First a little about milk frothing –
What we’re looking for is a thick, smooth, silky consistency, almost resembling thick paint, for that creamy texture in milk. This is achieved by a steady supply of steam which is easy when you’re using a commercial machine equipped with a large boiler capable of producing large amounts of steam. A combination of air and steam and some practice with swirling the milk around in the pitcher and some tamping from the bottom to burst larger bubbles will get you there.
The challenge and frustration is with the smaller espresso coffee makers for home use. The boilers are small (about 120ml capacity compared to 2 litres upwards for commercial machines) and they need to heat up water for espresso as well as to generate steam.
In comes the Panarello, a kind of cheat device to compensate the lack of steam power.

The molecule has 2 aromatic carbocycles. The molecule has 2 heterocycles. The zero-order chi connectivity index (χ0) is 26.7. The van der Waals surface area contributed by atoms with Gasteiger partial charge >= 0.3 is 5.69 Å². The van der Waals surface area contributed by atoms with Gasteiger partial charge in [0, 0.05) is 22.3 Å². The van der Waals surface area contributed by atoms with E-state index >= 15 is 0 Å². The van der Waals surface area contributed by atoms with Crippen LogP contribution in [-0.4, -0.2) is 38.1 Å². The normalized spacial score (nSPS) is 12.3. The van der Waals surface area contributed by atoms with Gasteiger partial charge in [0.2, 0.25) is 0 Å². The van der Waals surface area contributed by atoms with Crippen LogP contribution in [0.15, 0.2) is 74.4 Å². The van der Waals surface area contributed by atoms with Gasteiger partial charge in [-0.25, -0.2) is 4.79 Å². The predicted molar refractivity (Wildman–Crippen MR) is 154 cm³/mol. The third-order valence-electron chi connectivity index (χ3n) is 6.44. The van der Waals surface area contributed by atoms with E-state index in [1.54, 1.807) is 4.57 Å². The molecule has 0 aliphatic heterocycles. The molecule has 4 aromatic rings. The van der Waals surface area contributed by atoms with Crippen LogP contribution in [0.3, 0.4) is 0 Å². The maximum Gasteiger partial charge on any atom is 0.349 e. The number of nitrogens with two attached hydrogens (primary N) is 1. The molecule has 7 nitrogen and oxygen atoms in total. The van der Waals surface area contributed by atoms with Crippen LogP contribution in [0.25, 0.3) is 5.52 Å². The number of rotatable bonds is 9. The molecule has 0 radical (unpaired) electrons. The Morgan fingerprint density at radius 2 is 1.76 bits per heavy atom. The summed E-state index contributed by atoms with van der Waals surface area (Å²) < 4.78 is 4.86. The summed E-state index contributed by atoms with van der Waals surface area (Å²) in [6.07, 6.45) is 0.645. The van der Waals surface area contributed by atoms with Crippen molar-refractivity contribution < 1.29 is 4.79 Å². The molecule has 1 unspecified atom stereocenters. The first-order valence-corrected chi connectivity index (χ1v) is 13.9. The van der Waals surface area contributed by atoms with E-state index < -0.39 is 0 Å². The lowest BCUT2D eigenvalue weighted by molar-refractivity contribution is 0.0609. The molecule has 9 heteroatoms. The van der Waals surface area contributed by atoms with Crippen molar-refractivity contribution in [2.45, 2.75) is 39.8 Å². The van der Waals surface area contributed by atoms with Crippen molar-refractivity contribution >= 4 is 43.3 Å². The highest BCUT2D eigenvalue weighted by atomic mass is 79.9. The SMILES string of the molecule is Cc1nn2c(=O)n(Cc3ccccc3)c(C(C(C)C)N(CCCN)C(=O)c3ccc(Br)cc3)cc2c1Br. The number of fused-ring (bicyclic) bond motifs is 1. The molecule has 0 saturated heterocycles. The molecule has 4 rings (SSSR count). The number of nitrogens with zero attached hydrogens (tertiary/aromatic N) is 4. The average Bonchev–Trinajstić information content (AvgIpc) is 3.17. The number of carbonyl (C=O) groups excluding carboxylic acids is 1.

These Panarellos are designed such that a bit of air is infused along with the steam to assist the frothing process and to create a micro-foam. The Panarello could be a simple pipe sleeve inserted over the steam wand with a micro hole for air intake or the steam wand itself has a small component built in with an array of micro holes serving the same purpose.
So if you plan to get an espresso maker for home or already have one, don’t worry too much about the possibility to indulge in latte art. It is possible. All it needs is some patience and practice.